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Peter Il'ych Tchaikovsky (1850-1893)
Swan Lake - Grand Ballet in Three Acts (1877)
Russian State Symphony Orchestra/Dmitry Yablonsky
Rec. Studio 5 Moscow State Broadcasting and Recording House, July 2001
NAXOS 8.555873-874 [2CDs: 147.56]

It is always difficult, I think, to review a recording of an immensely popular and perhaps somewhat hackneyed work such as Swan Lake.

I looked up the Amazon CD site and discovered that there were 173 entries for this ballet. Admittedly most of them are excerpts and not complete recordings. However it gives some impression of the scale of the popularity of this work. Most people know at least the purple passages from this early masterpiece. I have not listened to many recordings of this work so I am not able to provide a comprehensive list of comparisons. My knowledge is limited to the fine Richard Bonynge (Decca 473 283) and Andre Previn (EMI 5 73624) recordings which I have known for some time, both being recorded in the early 1970s.

A quick look at the Naxos catalogue reveals that this company also has another recording on its books - that by Ondrej Lenard (8.550246-247). I have not heard that version.

It seems almost churlish to retell the story of the ballet, as it is probably well known to all but the most detached of ballet lovers. However just for the record, my one paragraph synopsis will have to suffice!

It is concerned with love and a girl called Odette. She is transformed by the wicked Rothbart into a swan. She is saved from death by the exertions of Siegfried who has fallen in love with her during the few hours each night she is restored to human form. There are two endings to the story - one where Odette and Siegfried have a 'happy ever after' sort of life and the other where they drown.

A brief review is not the place to give a résumé of the complex history of this work; enough to say that it was Tchaikovsky's first major ballet score. It was based on a German fairy tale that appealed strongly to his imagination. The first production was at the Bolshoi Theatre in 1877. It is interesting to note that it was not an immediate success. It is also useful to remember that the composer was seriously influenced by the French composer, Léo Delibes of Coppelia and Sylvia fame.

So now we turn to consideration of the CD in hand.

The first question to be asked is quite simply: Is there room in the catalogue for yet another recording, no matter how good?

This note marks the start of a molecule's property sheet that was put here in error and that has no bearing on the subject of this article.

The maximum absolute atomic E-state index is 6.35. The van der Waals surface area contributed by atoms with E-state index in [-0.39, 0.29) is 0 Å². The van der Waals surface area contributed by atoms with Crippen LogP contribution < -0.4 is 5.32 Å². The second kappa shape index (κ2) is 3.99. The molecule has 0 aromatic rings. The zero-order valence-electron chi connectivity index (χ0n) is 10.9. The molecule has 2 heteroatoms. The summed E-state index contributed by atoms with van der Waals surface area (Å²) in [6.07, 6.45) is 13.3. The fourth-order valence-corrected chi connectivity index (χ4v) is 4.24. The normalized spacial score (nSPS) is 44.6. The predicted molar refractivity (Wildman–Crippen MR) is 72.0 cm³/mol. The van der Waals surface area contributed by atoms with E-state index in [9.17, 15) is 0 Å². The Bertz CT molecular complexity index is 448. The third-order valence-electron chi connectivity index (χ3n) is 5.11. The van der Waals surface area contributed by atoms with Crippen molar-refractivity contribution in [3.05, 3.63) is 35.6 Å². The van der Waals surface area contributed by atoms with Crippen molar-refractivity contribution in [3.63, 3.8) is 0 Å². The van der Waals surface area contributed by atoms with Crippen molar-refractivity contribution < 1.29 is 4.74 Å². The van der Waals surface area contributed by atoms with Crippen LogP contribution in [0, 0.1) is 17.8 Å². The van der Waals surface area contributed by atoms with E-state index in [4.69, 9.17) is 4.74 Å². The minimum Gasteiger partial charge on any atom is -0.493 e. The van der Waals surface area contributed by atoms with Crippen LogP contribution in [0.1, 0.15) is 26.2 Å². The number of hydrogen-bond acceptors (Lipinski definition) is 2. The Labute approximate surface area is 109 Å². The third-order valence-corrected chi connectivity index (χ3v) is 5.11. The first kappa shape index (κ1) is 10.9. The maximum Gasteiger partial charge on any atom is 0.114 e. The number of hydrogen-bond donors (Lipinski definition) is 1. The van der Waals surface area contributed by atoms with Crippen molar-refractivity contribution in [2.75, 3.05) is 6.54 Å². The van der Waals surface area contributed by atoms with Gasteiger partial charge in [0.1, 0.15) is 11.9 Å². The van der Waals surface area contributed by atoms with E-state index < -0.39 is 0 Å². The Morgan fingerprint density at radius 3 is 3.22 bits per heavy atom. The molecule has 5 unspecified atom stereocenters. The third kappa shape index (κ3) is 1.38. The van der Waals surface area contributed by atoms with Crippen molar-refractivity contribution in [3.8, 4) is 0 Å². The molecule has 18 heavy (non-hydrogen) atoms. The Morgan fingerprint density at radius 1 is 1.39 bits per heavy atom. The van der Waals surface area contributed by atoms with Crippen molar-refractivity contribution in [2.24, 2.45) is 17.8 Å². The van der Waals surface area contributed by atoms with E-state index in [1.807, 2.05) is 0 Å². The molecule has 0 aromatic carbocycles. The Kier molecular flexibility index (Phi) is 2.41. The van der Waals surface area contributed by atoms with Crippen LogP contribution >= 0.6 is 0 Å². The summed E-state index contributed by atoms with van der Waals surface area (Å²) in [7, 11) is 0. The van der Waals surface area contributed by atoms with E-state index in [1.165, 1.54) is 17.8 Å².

This is always a difficult question. On the one hand we do not want the CD market overstretching itself; diluting the number of CDs bought to such an extent that numbers sold are not viable. Competition is a good thing, but perhaps it can become too much. There are only a few people out there who will buy every new recording of a particular work. Most of us settle for one or perhaps two. And then there is a steady stream of new buyers seeking their first copy of this ballet. On the other hand it is good that CD companies are constantly trying to revisit music for the present age. Each new generation of conductors brings the light of recent scholarship and current thinking about instrumentation, cuts, repeats and tempi of a given work. This is all admirable and essential. So on balance I welcome 'yet another recording.'

The physical presentation of this Naxos CD is very good. The historical notes are a bit on the short side, however the synopsis of the ballet is excellent. I have no complaints about the sound or the playing of the Russian State Symphony Orchestra under their conductor, Dmitry Yablonsky. It is superb.

One of the features about this particular recording is the symphonic feel to the performance. It is as if the conductor has conceived it as a tone poem or perhaps even as a symphony (four acts - four movements!). Now this is perhaps no bad thing. Not everyone is enamoured with the full panoply of balletic convention. 'Men in tights' as one of my less sophisticated colleagues would say do not appeal to everyone. Now, of course I do not entirely agree - but there is enough residue of sixth-form humour in me to have some sympathy with this view.

With Yablonsky's version of this great work we can enjoy it (if we choose) as a kind of Straussian (Richard) tone poem. The ‘plot’ is fundamentally about the striving of a 'superhero' against evil and allowing him to triumph through the power of love.

So how does Yablonsky’s version compare to the other recordings? Well, Bonynge is operatic in his conception rather than symphonic. Previn for me brings greater excitement than Yablonsky, but once again it is predicated on having sight as well as hearing stimulated. One mentally has to supply the dancing with Previn.

What we have in this Naxos recording is a fine concert performance that allows us to concentrate on the music without having to superimpose movement, colour and narrative. Although we can if we want to - and it is excellent too!

John France

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